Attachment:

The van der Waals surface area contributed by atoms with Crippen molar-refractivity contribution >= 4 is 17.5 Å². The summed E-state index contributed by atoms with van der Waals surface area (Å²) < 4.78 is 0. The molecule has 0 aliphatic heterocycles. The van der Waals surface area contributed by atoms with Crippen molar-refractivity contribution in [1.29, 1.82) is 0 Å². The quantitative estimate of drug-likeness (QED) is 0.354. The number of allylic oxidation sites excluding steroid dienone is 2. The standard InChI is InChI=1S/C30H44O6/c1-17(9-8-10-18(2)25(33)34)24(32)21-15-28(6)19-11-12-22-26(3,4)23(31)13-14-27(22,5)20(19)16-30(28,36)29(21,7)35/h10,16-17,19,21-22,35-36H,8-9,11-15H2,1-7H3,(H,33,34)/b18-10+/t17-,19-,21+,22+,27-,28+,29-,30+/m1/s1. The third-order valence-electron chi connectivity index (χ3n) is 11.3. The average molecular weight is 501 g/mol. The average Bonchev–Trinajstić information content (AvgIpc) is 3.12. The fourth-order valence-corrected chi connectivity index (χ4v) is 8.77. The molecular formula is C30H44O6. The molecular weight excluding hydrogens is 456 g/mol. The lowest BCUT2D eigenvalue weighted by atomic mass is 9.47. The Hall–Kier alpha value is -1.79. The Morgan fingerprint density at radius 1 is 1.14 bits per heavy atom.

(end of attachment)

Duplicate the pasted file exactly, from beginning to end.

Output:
The van der Waals surface area contributed by atoms with Crippen molar-refractivity contribution >= 4 is 17.5 Å². The summed E-state index contributed by atoms with van der Waals surface area (Å²) < 4.78 is 0. The molecule has 0 aliphatic heterocycles. The van der Waals surface area contributed by atoms with Crippen molar-refractivity contribution in [1.29, 1.82) is 0 Å². The quantitative estimate of drug-likeness (QED) is 0.354. The number of allylic oxidation sites excluding steroid dienone is 2. The standard InChI is InChI=1S/C30H44O6/c1-17(9-8-10-18(2)25(33)34)24(32)21-15-28(6)19-11-12-22-26(3,4)23(31)13-14-27(22,5)20(19)16-30(28,36)29(21,7)35/h10,16-17,19,21-22,35-36H,8-9,11-15H2,1-7H3,(H,33,34)/b18-10+/t17-,19-,21+,22+,27-,28+,29-,30+/m1/s1. The third-order valence-electron chi connectivity index (χ3n) is 11.3. The average molecular weight is 501 g/mol. The average Bonchev–Trinajstić information content (AvgIpc) is 3.12. The fourth-order valence-corrected chi connectivity index (χ4v) is 8.77. The molecular formula is C30H44O6. The molecular weight excluding hydrogens is 456 g/mol. The lowest BCUT2D eigenvalue weighted by atomic mass is 9.47. The Hall–Kier alpha value is -1.79. The Morgan fingerprint density at radius 1 is 1.14 bits per heavy atom.